“You are currently experiencing the effects of wildfires, dehydration, and famine caused by drought,” said Salomon, obviously upset to see another being—especially his own grandson—in such a miserable state. But he had tried for decades to teach Keith from afar and point out the moral path, but Keith was stubborn and didn’t seem to learn lessons. Salomon firmly believed there was a place for corporal punishment to make a lesson stick.  

Keith couldn’t verbally respond, so he slowly shook his head. As soon as Keith surrendered to the situation, he was ejected to hover above a mountain top. This time, Keith was too weak to even flail.

Keith looked down and saw glaciers! Oh, blessed, beautiful sight! The air was crisp and fresh. But terror replaced his elation as the glaciers avalanched down, crashing into the sea. Everywhere he looked, the glaciers slid away. He gasped and was catapulted to an Arctic region where he watched a bony polar bear swim to an ice floe and struggle to pull itself up on top of it. The starving bear looked around with no prospects of food in sight. He could feel that bear’s exhaustion, and he had an incredible urge to lie down. He would do anything to sleep. To drink. To get the smell of burning flesh out of his nose, and to have his eyes stop stinging.

That, of course, didn’t happen. Instead, he was ejected back into the mesosphere again, where he could see the lower 48 states before him like a map. A clock ticked under his view that showed the passage of years. The clock started in 2020 and went to 2100, then started over. He examined the regions one by one, starting from the top left as if he were reading a book.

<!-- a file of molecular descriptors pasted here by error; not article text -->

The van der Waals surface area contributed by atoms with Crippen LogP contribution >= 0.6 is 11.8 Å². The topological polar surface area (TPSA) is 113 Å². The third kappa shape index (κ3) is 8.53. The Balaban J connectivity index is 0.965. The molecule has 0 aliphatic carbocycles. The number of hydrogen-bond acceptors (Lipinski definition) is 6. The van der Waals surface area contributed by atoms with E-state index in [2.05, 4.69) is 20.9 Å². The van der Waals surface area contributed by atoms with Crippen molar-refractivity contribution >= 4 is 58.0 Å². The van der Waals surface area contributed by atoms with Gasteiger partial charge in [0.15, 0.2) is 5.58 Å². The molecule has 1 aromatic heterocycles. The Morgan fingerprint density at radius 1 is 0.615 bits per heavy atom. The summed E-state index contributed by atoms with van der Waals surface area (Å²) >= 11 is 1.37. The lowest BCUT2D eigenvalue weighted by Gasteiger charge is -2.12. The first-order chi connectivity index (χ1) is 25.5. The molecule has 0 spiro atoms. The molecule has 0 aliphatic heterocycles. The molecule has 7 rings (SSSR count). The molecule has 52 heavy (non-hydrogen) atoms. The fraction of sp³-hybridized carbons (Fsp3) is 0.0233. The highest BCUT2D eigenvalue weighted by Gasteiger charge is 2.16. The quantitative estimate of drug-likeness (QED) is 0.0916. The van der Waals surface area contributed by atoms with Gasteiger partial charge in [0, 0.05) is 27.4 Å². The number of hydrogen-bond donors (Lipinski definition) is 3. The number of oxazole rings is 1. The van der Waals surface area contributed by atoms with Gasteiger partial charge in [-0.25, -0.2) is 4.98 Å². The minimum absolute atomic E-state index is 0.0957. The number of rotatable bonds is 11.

In the Northwest region, he saw reduced water supplies, the sea level rise, and increased ocean acidification that limited fishing and aquaculture. There was not enough food, and he saw signs of massive malnutrition. Erosion, caused by the flooding, threatened the utility lines and he could see that power was unreliable as the light from cities flickered on and off. Wildfires that ravished the area were followed by insect outbreaks and tree diseases, causing widespread tree die-off.11

 In the Midwest, where he lived when he wasn’t lobbying in Washington, D.C., he witnessed extreme heat, followed by torrential downpours and flooding, which devastated agriculture and caused widespread hunger. The rich, precious topsoil created by the prairies that once covered the region, slipped away into rivers. The sediment found its way to the Gulf of Mexico, where it choked out the aquatic life there. The Great Lakes were largely evaporated and choked with invasive species. The flooding disrupted transportation and cell towers.12

 Tears streamed down his face as he looked toward the Northeast, where he saw more heatwaves, followed by further heavy downpours and even higher sea levels. He witnessed towns slipping into the ocean; and infrastructure, agriculture, fisheries, and ecosystems collapse.13

 Hoping for a positive scene, he looked toward the majestic Southwest, only to see the bleakness extend: intolerable heat, drought, dwindling water supplies, insect outbreaks, and wildfires.14

 He couldn’t stand another minute of this. He would do anything to make this all stop. Just please make this all stop, he thought over and over. Please, please, please, please.

 Against his will, the tour continued, and he saw the Southeast’s sea level rise so much that it destroyed the region’s fishing economy and swallowed up homes and businesses at a breakneck pace. The extreme heat devastated the people’s ability to work, and the lack of clean freshwater made survival in this region difficult.15

“Make it stop!” yelled Keith as he threw himself down on the ground and wept. “Just make it stop. I can’t take this anymore! How can I make this stop?”